This is an unconventional methods course, because we’ll be looking at two very different kinds of methods in tandem. literature and code. Your work should be balanced between these, so you can think about how to use the methods we learn.
I assume that you have a computer that runs Windows, Mac OS X, or Ubuntu. If you use some more esoteric operating system, I will not help you with installation.
If you do not own a computer or if your computer is unsuitable for the work in this class (as a rule of thumb: if it cost less than $1,000 more than 4 years ago), we can set up an environment in the cloud for you to run RStudio in. I generally don’t advise this, though, because it makes it harder for you to continue your work later.
You should attend class each week having completed the assigned readings and ready to discuss them. Let me know in advance if you are going to be missing class or if you must attend remotely.
To help consolidate your programming abilities, there will be weekly problem sets. The first can be completed in any form you like; later ones should be submitted as PDF, or docx files ‘knitted’ inside R markdown.
Sometimes it will be hard to get them to knit. Post for help on the Slack if you can’t get it to work.
They should be completed weekly, submitted over slack. Problem sets are required but ungraded;
The course text will generally end with a ‘free project’ that presupposes that you are working with your own dataset. We’ll talk about these datasets starting in the second week; in the third week on, you can also use one that I’ll supply of historic New York City population.
These free projects are first stabs towards creating a work of analysis of your own. As we move into the later weeks of the semester, you should figure out which of the the various data sets we’ve used may be particularly interesting and find a way to build out on the techniques and strategies to create something novel. Most likely, this will be an experiment along the lines of the “Quantitative Formalism” pamphlet we read later. In it, you will take the fundamental advantages of a programming environment combine some of the various methods and strategies we’ve learned in a programming environment, or build out some new ones. Appropriate products might include a large-format print map, a set of blog posts exploring generic distances, or a conference-poster style exploration.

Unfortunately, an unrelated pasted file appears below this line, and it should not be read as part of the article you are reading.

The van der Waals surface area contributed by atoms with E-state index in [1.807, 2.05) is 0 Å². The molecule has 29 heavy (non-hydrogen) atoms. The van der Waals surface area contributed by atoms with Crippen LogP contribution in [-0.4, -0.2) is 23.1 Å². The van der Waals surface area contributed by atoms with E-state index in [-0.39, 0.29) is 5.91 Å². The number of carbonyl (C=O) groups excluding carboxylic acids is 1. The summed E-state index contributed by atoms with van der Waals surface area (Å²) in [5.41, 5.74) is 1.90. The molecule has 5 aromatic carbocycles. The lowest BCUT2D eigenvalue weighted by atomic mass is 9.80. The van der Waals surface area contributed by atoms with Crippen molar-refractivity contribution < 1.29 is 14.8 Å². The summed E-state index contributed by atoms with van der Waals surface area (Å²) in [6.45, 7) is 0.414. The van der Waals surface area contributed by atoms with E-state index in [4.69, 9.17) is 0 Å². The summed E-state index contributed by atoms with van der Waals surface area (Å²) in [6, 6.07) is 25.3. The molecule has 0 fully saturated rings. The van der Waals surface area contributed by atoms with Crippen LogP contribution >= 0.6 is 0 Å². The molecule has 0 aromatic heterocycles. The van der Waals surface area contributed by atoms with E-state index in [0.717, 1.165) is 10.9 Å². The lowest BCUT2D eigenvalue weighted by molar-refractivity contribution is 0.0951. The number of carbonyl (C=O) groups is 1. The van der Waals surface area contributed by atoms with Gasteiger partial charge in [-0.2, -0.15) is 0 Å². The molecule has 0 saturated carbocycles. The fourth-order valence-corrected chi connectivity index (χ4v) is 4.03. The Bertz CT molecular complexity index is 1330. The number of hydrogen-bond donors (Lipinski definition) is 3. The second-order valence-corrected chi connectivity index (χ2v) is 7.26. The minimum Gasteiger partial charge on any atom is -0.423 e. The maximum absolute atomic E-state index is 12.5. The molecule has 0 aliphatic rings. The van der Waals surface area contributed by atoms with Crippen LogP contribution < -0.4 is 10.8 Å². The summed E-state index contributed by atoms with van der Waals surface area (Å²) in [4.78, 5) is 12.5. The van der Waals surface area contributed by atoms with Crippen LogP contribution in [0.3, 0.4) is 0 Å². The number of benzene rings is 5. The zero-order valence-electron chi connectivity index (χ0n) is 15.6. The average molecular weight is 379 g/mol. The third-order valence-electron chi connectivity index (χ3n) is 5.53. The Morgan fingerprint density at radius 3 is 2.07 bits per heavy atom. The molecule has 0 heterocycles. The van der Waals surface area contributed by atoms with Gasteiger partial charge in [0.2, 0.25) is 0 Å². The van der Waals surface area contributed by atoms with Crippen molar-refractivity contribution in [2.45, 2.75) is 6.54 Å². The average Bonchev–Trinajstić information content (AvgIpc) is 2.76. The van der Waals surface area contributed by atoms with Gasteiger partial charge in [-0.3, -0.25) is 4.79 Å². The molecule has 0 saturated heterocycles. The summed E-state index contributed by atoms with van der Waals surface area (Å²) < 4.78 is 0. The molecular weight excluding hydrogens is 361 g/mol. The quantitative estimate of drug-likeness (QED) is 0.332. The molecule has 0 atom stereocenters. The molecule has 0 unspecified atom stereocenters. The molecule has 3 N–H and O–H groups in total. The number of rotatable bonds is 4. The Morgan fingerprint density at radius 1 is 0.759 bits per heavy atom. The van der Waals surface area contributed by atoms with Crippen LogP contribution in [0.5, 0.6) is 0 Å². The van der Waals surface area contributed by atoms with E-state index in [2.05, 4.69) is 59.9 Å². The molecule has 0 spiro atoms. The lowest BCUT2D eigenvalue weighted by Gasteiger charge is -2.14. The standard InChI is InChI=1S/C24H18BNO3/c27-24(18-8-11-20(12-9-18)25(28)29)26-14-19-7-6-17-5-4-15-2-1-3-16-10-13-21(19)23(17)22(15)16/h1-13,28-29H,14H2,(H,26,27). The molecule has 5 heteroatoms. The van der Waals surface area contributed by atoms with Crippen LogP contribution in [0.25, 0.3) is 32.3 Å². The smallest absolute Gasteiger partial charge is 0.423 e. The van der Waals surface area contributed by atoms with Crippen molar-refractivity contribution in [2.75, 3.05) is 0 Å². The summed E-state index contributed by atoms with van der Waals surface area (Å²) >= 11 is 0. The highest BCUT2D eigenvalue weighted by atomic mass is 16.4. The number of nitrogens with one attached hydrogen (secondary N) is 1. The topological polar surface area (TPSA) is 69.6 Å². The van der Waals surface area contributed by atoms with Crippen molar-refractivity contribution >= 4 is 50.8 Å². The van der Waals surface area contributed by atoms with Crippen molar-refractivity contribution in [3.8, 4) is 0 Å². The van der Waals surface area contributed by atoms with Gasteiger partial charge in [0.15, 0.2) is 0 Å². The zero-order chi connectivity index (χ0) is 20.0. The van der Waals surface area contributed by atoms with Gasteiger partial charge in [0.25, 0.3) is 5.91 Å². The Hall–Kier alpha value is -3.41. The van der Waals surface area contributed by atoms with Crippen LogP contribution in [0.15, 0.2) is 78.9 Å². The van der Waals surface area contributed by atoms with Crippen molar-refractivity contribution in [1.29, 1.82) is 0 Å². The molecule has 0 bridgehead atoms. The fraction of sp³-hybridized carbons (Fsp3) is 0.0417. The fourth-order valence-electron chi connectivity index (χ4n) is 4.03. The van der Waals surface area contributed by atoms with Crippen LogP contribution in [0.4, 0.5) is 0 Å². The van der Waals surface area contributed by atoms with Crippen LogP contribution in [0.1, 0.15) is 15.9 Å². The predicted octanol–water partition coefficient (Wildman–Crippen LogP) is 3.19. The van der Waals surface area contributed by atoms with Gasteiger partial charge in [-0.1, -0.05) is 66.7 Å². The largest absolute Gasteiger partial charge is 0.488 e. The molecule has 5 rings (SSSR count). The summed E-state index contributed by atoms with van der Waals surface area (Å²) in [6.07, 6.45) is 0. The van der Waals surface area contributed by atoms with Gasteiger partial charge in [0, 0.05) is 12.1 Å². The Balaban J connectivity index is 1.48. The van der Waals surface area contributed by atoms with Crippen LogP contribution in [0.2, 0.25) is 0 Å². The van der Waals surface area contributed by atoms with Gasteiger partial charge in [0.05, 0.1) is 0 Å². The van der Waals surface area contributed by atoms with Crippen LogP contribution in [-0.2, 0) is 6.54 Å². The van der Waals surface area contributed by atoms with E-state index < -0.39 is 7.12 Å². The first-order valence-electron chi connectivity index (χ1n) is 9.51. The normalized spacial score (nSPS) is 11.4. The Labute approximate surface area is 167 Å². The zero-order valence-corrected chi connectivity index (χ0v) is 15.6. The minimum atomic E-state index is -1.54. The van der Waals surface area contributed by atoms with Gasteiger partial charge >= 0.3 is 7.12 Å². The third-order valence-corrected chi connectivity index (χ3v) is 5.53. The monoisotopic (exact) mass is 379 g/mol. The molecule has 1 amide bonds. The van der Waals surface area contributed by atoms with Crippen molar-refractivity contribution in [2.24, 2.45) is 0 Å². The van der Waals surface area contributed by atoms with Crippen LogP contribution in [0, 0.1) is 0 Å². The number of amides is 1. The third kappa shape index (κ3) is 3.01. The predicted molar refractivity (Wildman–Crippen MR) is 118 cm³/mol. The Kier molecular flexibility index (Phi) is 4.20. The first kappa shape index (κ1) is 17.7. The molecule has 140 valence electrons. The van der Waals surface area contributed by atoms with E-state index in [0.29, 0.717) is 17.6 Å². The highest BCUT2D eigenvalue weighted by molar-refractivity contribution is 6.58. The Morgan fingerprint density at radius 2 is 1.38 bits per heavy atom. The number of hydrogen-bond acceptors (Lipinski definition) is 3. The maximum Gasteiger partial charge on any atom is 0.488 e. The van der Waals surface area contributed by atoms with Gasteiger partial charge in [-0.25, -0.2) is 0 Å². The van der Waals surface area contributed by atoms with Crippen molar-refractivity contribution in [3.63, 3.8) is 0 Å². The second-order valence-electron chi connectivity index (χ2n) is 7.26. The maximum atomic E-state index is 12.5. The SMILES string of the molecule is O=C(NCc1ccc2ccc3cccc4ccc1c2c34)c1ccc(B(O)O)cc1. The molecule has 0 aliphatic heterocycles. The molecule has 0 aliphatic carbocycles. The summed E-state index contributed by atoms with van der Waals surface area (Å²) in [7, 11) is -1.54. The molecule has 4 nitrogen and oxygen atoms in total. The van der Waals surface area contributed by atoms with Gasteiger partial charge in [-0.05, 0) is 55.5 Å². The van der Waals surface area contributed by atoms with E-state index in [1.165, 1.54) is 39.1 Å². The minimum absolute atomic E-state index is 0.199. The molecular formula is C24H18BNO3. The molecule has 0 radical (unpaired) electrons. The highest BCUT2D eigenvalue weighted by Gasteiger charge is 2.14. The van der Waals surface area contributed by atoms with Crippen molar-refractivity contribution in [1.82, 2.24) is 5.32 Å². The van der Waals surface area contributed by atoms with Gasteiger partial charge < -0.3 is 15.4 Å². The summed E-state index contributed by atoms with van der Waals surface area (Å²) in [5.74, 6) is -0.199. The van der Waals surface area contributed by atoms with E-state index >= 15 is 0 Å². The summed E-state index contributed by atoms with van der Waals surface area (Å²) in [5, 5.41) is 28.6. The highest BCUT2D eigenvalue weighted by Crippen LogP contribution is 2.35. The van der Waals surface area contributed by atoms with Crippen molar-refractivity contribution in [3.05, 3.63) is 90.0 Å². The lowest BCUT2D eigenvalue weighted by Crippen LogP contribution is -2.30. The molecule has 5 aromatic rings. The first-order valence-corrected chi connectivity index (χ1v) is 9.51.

This is an advanced graduate seminar; I hope that the syllabus will change in response to your own interests and readings.
This flexibility may cause problems of “versioning”: what version of the syllabus should you believe? So for the record, the priority for what to do consists of:
As graduate students, you should be starting to get a sense of what is important to you; I’m not going to quiz you on individual areas that you read.
But it’s also important that you work consistently in this class for it to be of much use.
I have provided below a default rubric for success in this class. It adds up to 110% because I want you to have some choice for how to distribute your energies.
If you have goals that you feel will not be met here, please meet with me in the first two weeks of class and we can come up with an alternate grade contract.